Directed by: Joshua Michael Stern
Starring: Ashton Kutcher, Dermot Mulroney, John Gad
Screenplay by Matt Whiteley
The first feature-length biopic about Steve Jobs, the iconic entrepreneur of our times, hit the theatres last week. While the movie comes out a year and a half later than the approved Steve Jobs biography by Walter Isaacson, it is not, in fact, an adaptation of the book. Director Joshua Michael Stern managed to beat the establishment by releasing his own emotional tribute to the creator of Apple computers, an ingenious movie that strays from your typical boring biopic, both in content and in the manner of presentation. The intense criticism that this movie met recently left me very disappointed, as it was clear that neither the critics nor the audience truly got it; most people seemed to get bogged down disputing the factual accuracy of scenes and individual lines, or the prominence of various characters, while ignoring the artistic merits of the movie itself. This movie is a compelling, thought-provoking drama, full of nuance. Akin to Steve Jobs, it challenges the biopic genre, going further on innovation and originality. Whether you’re a Steve Jobs worshiper or not, an Apple fan or a Linux nerd, this movie is a must see.
I found Jobs to be a deeply involved work of art; far from a mere collection of short stories, the movie is an astute, pertinent portrayal of the obsessive, yet brilliant man that was Steve Jobs. Capturing an entire life story, as rich and turbulent as Jobs’ in only two hours was certainly an enormous challenge; and yet Stern delivered, by focusing more on the essence of Jobs’ personality than on long narratives. At a glance, the movie seems fragmentary, like the product of an inexperienced film editor. However, this is quite intentional. The movie speaks volumes not only through what we see, but also through what we don’t. The sudden, almost psychotic shifts in perspective, in story line, the incongruent details that pepper many scenes, begging for questions that most of the time remain unanswered, the emotional extremes, these are all features of Jobs’ psyche. By watching this movie, we experience what it might have felt to be Steve Jobs, a feeling that can be frightful and inspiring at the same time.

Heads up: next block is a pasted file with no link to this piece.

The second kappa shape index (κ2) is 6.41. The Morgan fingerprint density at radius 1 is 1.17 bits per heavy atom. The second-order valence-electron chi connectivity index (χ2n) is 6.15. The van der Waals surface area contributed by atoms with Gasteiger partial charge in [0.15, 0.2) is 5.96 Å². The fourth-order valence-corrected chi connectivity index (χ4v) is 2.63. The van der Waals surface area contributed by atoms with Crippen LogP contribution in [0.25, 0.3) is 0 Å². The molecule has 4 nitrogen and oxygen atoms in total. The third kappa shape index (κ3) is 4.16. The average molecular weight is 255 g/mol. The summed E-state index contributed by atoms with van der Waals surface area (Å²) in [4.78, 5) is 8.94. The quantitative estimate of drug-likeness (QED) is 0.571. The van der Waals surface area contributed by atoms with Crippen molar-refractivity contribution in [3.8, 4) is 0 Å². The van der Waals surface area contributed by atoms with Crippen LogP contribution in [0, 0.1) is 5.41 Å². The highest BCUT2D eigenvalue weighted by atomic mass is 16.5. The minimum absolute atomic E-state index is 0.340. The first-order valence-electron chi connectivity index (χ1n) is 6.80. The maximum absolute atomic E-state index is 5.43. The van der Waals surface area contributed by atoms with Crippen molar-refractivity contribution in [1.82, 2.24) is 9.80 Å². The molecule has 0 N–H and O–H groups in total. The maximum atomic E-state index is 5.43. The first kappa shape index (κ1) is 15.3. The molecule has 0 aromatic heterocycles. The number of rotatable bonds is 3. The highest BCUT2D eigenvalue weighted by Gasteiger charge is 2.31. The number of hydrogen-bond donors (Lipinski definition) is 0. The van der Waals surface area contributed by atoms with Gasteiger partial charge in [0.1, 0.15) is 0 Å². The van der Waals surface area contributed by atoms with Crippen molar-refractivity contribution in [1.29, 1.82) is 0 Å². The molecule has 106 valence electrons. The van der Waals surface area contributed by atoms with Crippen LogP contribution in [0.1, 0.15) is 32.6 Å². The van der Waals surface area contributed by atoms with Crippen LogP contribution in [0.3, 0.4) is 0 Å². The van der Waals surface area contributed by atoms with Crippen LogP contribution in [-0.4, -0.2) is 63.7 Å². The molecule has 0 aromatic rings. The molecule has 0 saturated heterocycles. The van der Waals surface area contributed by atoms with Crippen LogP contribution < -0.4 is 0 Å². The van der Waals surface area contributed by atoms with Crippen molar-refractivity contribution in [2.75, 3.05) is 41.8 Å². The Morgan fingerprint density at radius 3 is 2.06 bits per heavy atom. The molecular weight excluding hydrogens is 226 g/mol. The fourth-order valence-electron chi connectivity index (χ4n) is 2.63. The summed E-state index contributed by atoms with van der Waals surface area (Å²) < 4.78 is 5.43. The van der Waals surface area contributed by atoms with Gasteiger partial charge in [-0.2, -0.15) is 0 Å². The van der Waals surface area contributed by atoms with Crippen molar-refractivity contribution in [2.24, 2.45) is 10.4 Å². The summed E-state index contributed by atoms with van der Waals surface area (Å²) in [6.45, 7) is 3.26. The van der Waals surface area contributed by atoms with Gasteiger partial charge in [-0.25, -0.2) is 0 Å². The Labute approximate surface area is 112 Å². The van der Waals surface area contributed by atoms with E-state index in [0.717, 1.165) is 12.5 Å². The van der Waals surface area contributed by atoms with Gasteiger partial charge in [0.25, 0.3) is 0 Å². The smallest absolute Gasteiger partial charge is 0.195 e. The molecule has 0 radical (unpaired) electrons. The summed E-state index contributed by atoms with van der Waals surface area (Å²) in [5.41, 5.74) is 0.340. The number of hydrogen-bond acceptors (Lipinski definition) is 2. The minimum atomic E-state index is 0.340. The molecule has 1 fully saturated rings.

The movie follows Jobs from his early days as a college dropout towards the peaks of fame as the front man of Apple, one of the world’s greatest and most recognizable brands. Steve Jobs’ early days are marked by an obsessive search for meaning. He disdains the status quo of professors, of engineers, but he is fascinated by the freedom of artists. He hates the establishment, supervisors, bosses and inefficient teamwork. He longs for creative freedom and financial independence. But Jobs discovers his true calling, leadership, only when he teams up with Steve Wozniak to start Apple Computers. Although the first computer is in fact Wozniak’s brainchild, it is Jobs who recognizes the potential of the technology, and the revolutionary impact it could have on the world.
Once founded, Apple Computers becomes synonymous with Steve Jobs, and everything else becomes secondary. Jobs’ dark side, the ruthlessness and unforgiveness with which he treats every distraction in his path, including friends, family, his pregnant girlfriend, and later employees or colleagues, becomes a haunting leitmotif of the movie, a sharp reminder that greatness requires great sacrifices. As his career at Apple goes through a veritable rollercoaster ride, Jobs remains uncompromising, obsessed with innovation, with delivering a perfect product, with revolutionizing an industry. His final success though comes with a steep personal cost, as he alienates relatives, friends and colleagues, and his public persona continuously expands to fill the depressing void of his private life.